Nobody will buy anything if they don’t believe in the price. This is especially true in the gradually expanding world of digital music, and independent bands and major labels alike have experimented for years trying to find a decent price point in order to sell a lot of mp3s. Nobody’s really sure what an mp3 should cost–after all, it’s digital information, not a tangible product. Often the actual distribution costs almost nothing.
Here’s a guide for bands and solo artists that are looking into digital music distribution, to help price songs fairly and get more mp3 and album sales as a result.
1. Don’t charge more than 99 cents per song. That’s the price of an mp3 from most of the major digital music retailers, and nobody’s going to pay more. You should also make sure that your album pricing is similar; if your CD only has 5 songs, don’t sell the digital version for $10, but rather price it around the 99 cent per song price point (so charge around $5). At this point in the digital music revolution, the pricing per track is pretty standardized, which is good news–it takes a lot of the decision making out of pricing. Major companies like iTunes won’t even let you choose a different price, but services like SnoCap will.
2. Don’t charge less than 50 cents per song. People don’t want to buy something that’s too cheap. It sounds weird, but it’s the truth–you’ll sell more copies of a song priced at 99 cents than if you’d priced the same song at thirty cents. You can still undercut your competition a little–89 cents is fair, and may increase your sales, and depending on the length of the track, etc., 50 cents is sometimes acceptable. Try to keep the general price of your individual mp3s around a buck each, though.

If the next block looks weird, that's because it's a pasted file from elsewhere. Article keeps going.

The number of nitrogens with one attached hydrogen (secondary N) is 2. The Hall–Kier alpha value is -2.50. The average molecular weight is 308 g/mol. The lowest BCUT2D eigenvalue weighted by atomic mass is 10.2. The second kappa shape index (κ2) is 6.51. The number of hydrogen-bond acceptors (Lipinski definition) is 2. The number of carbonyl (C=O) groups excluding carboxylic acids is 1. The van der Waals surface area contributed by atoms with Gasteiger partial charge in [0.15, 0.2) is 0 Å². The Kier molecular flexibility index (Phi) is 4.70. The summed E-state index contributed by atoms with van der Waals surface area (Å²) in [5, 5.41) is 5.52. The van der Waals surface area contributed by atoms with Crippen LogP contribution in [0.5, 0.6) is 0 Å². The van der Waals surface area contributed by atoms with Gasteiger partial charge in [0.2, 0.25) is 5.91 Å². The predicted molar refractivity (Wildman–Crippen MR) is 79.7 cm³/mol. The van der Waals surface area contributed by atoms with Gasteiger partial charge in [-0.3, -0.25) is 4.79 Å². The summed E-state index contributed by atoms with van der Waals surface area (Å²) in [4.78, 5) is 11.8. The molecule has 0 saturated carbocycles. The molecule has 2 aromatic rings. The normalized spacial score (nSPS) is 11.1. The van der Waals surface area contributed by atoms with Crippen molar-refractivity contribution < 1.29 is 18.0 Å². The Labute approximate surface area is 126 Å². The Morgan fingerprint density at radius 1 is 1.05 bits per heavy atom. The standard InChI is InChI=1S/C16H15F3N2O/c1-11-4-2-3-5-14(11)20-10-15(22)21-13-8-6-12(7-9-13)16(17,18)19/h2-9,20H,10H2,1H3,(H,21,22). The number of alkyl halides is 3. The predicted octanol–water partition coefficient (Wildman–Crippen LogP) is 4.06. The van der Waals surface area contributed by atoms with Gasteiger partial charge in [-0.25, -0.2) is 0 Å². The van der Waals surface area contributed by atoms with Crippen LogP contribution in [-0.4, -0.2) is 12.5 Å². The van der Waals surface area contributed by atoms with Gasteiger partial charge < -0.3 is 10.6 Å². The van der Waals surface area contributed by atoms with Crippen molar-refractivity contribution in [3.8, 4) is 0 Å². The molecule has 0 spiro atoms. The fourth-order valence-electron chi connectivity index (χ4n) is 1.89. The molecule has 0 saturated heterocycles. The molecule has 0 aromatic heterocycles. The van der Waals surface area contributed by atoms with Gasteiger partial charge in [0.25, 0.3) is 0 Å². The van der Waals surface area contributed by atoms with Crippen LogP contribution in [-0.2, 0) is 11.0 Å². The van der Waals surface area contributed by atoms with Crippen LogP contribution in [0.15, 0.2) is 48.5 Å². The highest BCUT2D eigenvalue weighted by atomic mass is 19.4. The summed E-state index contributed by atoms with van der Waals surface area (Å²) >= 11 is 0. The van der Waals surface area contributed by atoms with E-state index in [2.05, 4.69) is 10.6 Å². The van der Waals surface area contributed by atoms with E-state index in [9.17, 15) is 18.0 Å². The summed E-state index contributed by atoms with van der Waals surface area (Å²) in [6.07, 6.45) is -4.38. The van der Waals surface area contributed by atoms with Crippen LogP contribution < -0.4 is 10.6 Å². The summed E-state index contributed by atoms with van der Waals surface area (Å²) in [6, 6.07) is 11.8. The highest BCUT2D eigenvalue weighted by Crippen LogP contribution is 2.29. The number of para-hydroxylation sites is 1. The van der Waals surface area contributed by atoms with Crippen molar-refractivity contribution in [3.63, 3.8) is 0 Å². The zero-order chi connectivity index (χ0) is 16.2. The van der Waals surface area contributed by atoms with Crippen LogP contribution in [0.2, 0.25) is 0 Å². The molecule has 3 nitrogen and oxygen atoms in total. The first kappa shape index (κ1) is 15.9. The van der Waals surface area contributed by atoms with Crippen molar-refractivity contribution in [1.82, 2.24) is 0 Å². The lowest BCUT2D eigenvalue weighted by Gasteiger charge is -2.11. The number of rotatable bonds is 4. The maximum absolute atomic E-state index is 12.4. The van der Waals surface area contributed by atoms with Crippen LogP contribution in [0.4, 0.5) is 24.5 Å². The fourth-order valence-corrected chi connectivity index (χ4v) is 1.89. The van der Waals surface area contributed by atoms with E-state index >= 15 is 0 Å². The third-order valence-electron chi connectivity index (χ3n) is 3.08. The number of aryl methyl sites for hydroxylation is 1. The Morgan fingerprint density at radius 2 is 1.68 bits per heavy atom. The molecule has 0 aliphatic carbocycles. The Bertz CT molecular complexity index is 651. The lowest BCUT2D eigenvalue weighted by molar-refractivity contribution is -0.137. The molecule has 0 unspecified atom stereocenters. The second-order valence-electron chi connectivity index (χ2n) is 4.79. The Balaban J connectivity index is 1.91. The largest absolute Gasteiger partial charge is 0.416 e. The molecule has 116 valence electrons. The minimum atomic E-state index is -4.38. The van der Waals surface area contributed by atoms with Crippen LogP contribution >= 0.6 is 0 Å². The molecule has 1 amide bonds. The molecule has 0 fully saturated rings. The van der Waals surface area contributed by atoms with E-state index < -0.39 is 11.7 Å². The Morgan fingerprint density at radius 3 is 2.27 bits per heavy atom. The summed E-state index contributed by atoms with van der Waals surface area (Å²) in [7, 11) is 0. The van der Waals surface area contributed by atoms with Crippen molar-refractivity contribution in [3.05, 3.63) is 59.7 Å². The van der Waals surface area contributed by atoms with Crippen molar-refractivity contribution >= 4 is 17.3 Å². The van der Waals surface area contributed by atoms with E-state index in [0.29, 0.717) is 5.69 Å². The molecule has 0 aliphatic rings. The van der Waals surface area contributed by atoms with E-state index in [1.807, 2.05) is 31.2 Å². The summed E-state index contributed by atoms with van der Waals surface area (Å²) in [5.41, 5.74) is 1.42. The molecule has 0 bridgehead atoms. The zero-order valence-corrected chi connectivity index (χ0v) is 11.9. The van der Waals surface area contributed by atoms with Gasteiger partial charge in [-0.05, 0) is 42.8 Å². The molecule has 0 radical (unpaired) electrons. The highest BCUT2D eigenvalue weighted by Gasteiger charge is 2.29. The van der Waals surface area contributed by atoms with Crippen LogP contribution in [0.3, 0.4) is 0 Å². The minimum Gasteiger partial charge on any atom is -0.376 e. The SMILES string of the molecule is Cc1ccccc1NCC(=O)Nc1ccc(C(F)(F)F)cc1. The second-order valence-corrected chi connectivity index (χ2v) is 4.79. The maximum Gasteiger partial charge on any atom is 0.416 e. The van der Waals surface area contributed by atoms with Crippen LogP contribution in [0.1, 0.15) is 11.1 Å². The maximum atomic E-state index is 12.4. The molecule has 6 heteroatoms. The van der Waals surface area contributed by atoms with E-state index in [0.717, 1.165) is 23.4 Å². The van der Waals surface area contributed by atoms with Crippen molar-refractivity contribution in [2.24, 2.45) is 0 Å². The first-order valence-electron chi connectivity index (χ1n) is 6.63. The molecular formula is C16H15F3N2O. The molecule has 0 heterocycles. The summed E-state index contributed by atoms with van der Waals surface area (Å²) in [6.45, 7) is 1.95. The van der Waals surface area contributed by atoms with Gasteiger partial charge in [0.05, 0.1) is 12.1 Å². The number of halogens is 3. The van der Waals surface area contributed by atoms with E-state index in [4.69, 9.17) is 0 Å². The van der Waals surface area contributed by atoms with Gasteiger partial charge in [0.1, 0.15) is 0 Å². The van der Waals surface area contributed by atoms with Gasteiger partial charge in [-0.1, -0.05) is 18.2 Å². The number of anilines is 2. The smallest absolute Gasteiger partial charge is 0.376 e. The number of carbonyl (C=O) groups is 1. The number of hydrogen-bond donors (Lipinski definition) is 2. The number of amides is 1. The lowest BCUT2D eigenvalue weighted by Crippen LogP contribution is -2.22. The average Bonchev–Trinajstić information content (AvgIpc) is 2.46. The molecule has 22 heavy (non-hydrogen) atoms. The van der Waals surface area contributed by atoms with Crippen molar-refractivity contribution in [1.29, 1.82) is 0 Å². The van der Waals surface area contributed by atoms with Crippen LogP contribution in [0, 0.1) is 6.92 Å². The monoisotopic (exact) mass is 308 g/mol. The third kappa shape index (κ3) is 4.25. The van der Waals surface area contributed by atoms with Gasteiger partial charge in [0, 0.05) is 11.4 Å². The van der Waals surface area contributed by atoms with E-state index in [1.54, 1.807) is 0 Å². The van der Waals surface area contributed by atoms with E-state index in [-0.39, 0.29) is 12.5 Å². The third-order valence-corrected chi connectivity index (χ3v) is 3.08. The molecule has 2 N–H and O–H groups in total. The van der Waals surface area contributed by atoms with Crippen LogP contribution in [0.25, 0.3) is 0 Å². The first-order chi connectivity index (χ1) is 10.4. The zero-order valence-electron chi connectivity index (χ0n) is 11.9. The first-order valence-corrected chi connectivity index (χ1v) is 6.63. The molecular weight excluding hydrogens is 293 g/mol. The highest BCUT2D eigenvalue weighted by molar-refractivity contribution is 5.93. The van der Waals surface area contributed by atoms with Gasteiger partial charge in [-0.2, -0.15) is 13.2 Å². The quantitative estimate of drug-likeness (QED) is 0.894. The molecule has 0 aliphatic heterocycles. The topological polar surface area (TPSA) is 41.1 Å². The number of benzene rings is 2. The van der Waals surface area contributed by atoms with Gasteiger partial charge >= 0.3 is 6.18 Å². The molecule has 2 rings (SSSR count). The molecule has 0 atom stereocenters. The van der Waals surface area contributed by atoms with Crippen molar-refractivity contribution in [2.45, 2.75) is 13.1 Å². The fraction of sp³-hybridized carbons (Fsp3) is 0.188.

3. Use a service that doesn’t charge much to get the mp3 hosted. This is, of course, common sense, but you don’t want to simply go with the first digital music sales service that you find. Shop around, and make sure that you’re getting a good deal. Some services like Tunecore give you 100% of the profits of your songs, but charge more for initial setup than a hosting website like CD Baby. Think about the number of sales you expect realistically, and try to make the best decision possible for your band or solo project. You can afford to experiment with pricing more if you’re making the biggest profit possible from each sale.
What price does your band sell its mp3s for? Do you have any tips on album pricing? Post in our comments section below.